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Blackhawks: Nick Foligno criticizes young players’ effort

The Chicago Blackhawks are not having a good season. There are no surprises here, given that the club is not… good. Let’s not mince words.

Knowing that Connor Bedard was coming to town, the club decided to look for veterans to back him up – and the club’s other youngsters, of course.

But hey. Between the Corey Perry situation and the Taylor Hall injury, let’s just say that leadership has taken quite a hit recently.

But at least Nick Foligno is here. The man who has taken Bedard under his wing since the summer is recognized as an excellent leader of men and an important player for his club.

At the Blackhawks, he was brought in to stand up and put the youngsters back on the right track. And that’s exactly what he did after Sunday’s game.

How did he do it? By criticizing the effort of his young teammates.

Basically, the man considered the unofficial captain of the Chicago Blackhawks thinks his young teammates aren’t putting in the effort needed to win.

In his view, the youngsters are part of the rebuilding process, and they need to find ways to motivate themselves to give more.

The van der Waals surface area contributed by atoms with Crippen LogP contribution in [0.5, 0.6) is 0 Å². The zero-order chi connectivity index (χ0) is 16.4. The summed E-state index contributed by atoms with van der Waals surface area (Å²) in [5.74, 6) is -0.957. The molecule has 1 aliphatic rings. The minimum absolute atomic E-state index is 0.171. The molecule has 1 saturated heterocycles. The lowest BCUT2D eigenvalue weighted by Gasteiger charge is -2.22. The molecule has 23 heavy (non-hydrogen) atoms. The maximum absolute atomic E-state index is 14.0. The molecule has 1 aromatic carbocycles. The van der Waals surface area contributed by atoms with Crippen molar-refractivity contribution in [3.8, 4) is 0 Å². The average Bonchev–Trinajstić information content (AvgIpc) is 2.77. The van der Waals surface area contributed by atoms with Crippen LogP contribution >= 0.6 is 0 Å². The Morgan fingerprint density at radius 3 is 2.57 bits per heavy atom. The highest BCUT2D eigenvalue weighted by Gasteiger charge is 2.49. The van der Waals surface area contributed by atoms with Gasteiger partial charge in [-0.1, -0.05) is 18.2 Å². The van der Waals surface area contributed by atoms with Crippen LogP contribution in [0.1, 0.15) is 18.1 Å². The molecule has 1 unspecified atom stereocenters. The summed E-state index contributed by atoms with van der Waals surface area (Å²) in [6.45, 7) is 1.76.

After 20 games, you should understand the league a little better. I’m not saying it will be perfect. But you need more commitment.

You should be on fire all year round. – Nick Foligno

Of course, the likes of Kevin Korchinski and Connor Bedard are among the club’s younger players. Were they targeted by the veteran’s comments, which did not name names?

Only the interested party really knows.

What you need to know is that guys need more than swagger to win hockey games. It takes effort to perform on an NHL ice – and in all spheres of life in general. To think otherwise speaks volumes about the mentality of some people.

The debate can also extend to the Habs, who didn’t have a good first period on Saturday against the Kings, and whose effort was lacking. I agree with Anthony Desaulniers on this one.

What Foligno is trying to tell Chicago is that the Hawks’ youngsters need to try harder. Even if the results are there on the scoresheet, a youngster isn’t a finished product.

If the hat’s off to Bedard (Foligno and Bedard know better than anyone whether this is the case or not), he needs to understand that just because he has eight more points (17 to 9) than the veteran doesn’t mean the latter can’t tell him anything.

Nor does the fact that he produces mean he can’t do more. The best in the world have a work ethic that is often beyond reproach, in order to stay at the top.

Whether or not this message is addressed to Bedard per se, the young man needs to learn from it. Just because he’s just arrived in the NHL doesn’t mean he can afford to take it easy (easier than he should, at least) and get into mischief.

In a gust

– Nothing less.

– What do you think?

– The exchanges are already the talk of the town.

– What did you think of the first quarter of the season?

– A name to watch.

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